• Calla Norman

How to Start a Gym on a Budget


the team at steel house cycle in Pittsburgh

As we’ve already established in another blog post, it can cost between $65,000 to $100,000 to start your gym business. However, you probably don’t have that kind of cash lying around. If you’re still in the planning phase of your gym, you can still get started building your business and building your credit on a budget - here are a few tips.


Rent space in another gym to train - or go online!


While you’re still building your business, and your client list, it might be a good idea to spend a few months at least working in another’s gym. This way, you can start saving money to open your own place, and you can get an idea of what you want your gym to be like when it eventually opens (or what you don’t want it to be like).


You could also DIY your gym business by starting online, whether you want to do prerecorded sessions or Zooms with your clients. Or, get creative with where you work out! Is there a nice public park with a view nearby? That could be a great location for a group class!


Purchase equipment ahead of time


Instead of purchasing all the equipment you’ll need for your gym at once, try racking up as much as you can during this planning stage. That way, you won’t need to drop a load of cash all at once to fill up your gym’s space with equipment! One way gym owners and trainers do this is by dedicating a bit of the proceeds from individual training sessions into their “equipment fund.”


Launch a website and social media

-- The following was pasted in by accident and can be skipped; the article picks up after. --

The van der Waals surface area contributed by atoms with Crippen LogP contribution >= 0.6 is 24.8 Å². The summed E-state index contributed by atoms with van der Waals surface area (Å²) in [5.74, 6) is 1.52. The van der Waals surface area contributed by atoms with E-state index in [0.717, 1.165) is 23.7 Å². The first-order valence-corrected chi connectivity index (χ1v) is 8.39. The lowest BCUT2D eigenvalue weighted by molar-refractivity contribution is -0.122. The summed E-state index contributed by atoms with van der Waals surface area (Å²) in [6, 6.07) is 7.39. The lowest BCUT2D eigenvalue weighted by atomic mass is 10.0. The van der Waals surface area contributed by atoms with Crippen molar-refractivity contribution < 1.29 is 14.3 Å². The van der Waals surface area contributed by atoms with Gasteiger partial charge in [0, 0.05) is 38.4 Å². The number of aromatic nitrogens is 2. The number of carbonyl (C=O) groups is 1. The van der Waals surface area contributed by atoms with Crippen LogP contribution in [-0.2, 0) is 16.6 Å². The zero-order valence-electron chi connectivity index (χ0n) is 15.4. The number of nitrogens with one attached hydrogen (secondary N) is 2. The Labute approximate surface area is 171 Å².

If you aren’t already online, now is the time to do it. Having a website is often clients’ (and investors’) first impression of your business - so make it count. It’s also important in building credit for your business, as it gives a sense of legitimacy.


Also, if you start your online presence now, and build up your social media, if you choose to fund your gym using crowdfunding you’ll be all the better off.


An easy-to-use website platform like Squarespace usually costs about $12 a month to maintain, and the benefits of having an “open door” to the world online is definitely worth it.


If you need some tips for building up your social media, check out this blog post.


Start building your growth plan


Even though you’re bootstrapping it right now, doesn’t mean that’s always the case. If you’re looking to grow your fitness empire, having a plan on how you’re going to grow and fund it is vital. Are you looking for a bank? Investors? Have you considered crowdfunding to grow your gym?


Each of these different funding solutions are going to have a different cost of capital - and you also need to weigh the intangible benefits as well. For example, loan crowdfunding campaigns on Honeycomb are much more affordable than credit card debt or merchant cash advances, plus they give you an added marketing boost and connections to investors in your community. This is part of why businesses that crowdfund with Honeycomb see on average a 60% increase in yearly revenue.


Gyms such as Triangle Foundry and Steel House Cycle in Pittsburgh have found great success in running crowdfunding campaigns to finance the buildout of their brick and mortar gyms.


Breaking a sweat doesn’t have to break the bank


You can start your gym business today if you start small and smart. Then, when you’re ready to grow, consider crowdfunding a small business loan from your greatest resource - your already-stellar client list! To learn more about Honeycomb campaigns, fill out the form below: